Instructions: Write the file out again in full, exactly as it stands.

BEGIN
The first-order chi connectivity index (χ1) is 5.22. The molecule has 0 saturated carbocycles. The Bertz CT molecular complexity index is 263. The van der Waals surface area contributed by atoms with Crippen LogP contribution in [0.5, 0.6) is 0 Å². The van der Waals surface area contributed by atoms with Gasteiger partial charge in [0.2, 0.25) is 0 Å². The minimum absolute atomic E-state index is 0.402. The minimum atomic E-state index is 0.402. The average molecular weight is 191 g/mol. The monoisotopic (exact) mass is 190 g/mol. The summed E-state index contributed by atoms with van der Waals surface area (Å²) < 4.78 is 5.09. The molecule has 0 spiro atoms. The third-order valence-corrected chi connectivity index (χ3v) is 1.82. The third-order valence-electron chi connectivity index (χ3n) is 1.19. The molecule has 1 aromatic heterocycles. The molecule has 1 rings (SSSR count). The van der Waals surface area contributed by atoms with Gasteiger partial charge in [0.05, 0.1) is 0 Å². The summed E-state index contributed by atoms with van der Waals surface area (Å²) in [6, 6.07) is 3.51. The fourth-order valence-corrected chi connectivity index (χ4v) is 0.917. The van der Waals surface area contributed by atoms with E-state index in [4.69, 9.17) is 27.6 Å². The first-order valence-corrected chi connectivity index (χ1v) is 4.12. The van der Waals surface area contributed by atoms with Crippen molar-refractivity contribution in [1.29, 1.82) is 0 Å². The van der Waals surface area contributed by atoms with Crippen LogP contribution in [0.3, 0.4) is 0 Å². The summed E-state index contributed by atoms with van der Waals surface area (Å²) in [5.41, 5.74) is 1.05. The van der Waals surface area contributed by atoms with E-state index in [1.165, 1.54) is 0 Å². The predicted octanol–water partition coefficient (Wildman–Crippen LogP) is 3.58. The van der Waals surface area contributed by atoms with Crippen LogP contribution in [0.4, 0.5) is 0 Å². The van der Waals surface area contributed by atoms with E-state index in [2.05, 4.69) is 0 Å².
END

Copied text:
The first-order chi connectivity index (χ1) is 5.22. The molecule has 0 saturated carbocycles. The Bertz CT molecular complexity index is 263. The van der Waals surface area contributed by atoms with Crippen LogP contribution in [0.5, 0.6) is 0 Å². The van der Waals surface area contributed by atoms with Gasteiger partial charge in [0.2, 0.25) is 0 Å². The minimum absolute atomic E-state index is 0.402. The minimum atomic E-state index is 0.402. The average molecular weight is 191 g/mol. The monoisotopic (exact) mass is 190 g/mol. The summed E-state index contributed by atoms with van der Waals surface area (Å²) < 4.78 is 5.09. The molecule has 0 spiro atoms. The third-order valence-corrected chi connectivity index (χ3v) is 1.82. The third-order valence-electron chi connectivity index (χ3n) is 1.19. The molecule has 1 aromatic heterocycles. The molecule has 1 rings (SSSR count). The van der Waals surface area contributed by atoms with Gasteiger partial charge in [0.05, 0.1) is 0 Å². The summed E-state index contributed by atoms with van der Waals surface area (Å²) in [6, 6.07) is 3.51. The fourth-order valence-corrected chi connectivity index (χ4v) is 0.917. The van der Waals surface area contributed by atoms with E-state index in [4.69, 9.17) is 27.6 Å². The first-order valence-corrected chi connectivity index (χ1v) is 4.12. The van der Waals surface area contributed by atoms with Crippen molar-refractivity contribution in [1.29, 1.82) is 0 Å². The van der Waals surface area contributed by atoms with Crippen LogP contribution in [0.3, 0.4) is 0 Å². The summed E-state index contributed by atoms with van der Waals surface area (Å²) in [5.41, 5.74) is 1.05. The van der Waals surface area contributed by atoms with E-state index in [1.165, 1.54) is 0 Å². The predicted octanol–water partition coefficient (Wildman–Crippen LogP) is 3.58. The van der Waals surface area contributed by atoms with Crippen LogP contribution in [0.4, 0.5) is 0 Å². The van der Waals surface area contributed by atoms with E-state index in [2.05, 4.69) is 0 Å².